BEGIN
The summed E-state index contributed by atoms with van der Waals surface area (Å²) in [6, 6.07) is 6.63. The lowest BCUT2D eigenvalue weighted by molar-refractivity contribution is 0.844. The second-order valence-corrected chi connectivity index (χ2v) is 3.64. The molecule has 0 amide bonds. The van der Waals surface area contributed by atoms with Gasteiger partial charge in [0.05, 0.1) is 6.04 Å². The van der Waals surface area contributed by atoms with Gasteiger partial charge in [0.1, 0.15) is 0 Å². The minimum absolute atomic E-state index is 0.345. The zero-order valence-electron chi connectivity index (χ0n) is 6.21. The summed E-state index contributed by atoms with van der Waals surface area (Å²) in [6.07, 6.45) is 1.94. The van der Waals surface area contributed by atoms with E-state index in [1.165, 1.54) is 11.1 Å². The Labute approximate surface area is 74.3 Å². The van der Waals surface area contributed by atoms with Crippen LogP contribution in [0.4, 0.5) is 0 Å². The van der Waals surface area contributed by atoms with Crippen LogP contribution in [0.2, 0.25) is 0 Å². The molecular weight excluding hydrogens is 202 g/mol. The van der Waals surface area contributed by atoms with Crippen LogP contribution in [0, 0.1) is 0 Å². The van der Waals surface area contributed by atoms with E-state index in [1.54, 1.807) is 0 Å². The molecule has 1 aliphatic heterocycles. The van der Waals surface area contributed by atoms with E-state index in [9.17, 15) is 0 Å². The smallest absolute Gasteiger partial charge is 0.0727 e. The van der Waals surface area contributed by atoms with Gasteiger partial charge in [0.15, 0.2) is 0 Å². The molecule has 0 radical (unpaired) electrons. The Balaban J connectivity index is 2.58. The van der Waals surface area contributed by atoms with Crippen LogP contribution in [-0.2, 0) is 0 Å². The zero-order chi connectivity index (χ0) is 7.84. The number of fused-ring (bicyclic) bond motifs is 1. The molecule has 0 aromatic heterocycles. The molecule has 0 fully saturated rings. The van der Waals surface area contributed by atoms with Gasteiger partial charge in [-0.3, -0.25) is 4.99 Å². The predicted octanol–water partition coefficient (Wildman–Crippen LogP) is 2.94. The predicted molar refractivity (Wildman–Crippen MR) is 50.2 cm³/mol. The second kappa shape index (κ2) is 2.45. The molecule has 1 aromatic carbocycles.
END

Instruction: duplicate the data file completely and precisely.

The summed E-state index contributed by atoms with van der Waals surface area (Å²) in [6, 6.07) is 6.63. The lowest BCUT2D eigenvalue weighted by molar-refractivity contribution is 0.844. The second-order valence-corrected chi connectivity index (χ2v) is 3.64. The molecule has 0 amide bonds. The van der Waals surface area contributed by atoms with Gasteiger partial charge in [0.05, 0.1) is 6.04 Å². The van der Waals surface area contributed by atoms with Gasteiger partial charge in [0.1, 0.15) is 0 Å². The minimum absolute atomic E-state index is 0.345. The zero-order valence-electron chi connectivity index (χ0n) is 6.21. The summed E-state index contributed by atoms with van der Waals surface area (Å²) in [6.07, 6.45) is 1.94. The van der Waals surface area contributed by atoms with E-state index in [1.165, 1.54) is 11.1 Å². The Labute approximate surface area is 74.3 Å². The van der Waals surface area contributed by atoms with Crippen LogP contribution in [0.4, 0.5) is 0 Å². The van der Waals surface area contributed by atoms with Crippen LogP contribution in [0.2, 0.25) is 0 Å². The molecular weight excluding hydrogens is 202 g/mol. The van der Waals surface area contributed by atoms with Crippen LogP contribution in [0, 0.1) is 0 Å². The van der Waals surface area contributed by atoms with E-state index in [1.54, 1.807) is 0 Å². The molecule has 1 aliphatic heterocycles. The van der Waals surface area contributed by atoms with E-state index in [9.17, 15) is 0 Å². The smallest absolute Gasteiger partial charge is 0.0727 e. The van der Waals surface area contributed by atoms with Gasteiger partial charge in [0.15, 0.2) is 0 Å². The molecule has 0 radical (unpaired) electrons. The Balaban J connectivity index is 2.58. The van der Waals surface area contributed by atoms with Crippen LogP contribution in [-0.2, 0) is 0 Å². The zero-order chi connectivity index (χ0) is 7.84. The number of fused-ring (bicyclic) bond motifs is 1. The molecule has 0 aromatic heterocycles. The molecule has 0 fully saturated rings. The van der Waals surface area contributed by atoms with Gasteiger partial charge in [-0.3, -0.25) is 4.99 Å². The predicted octanol–water partition coefficient (Wildman–Crippen LogP) is 2.94. The predicted molar refractivity (Wildman–Crippen MR) is 50.2 cm³/mol. The second kappa shape index (κ2) is 2.45. The molecule has 1 aromatic carbocycles.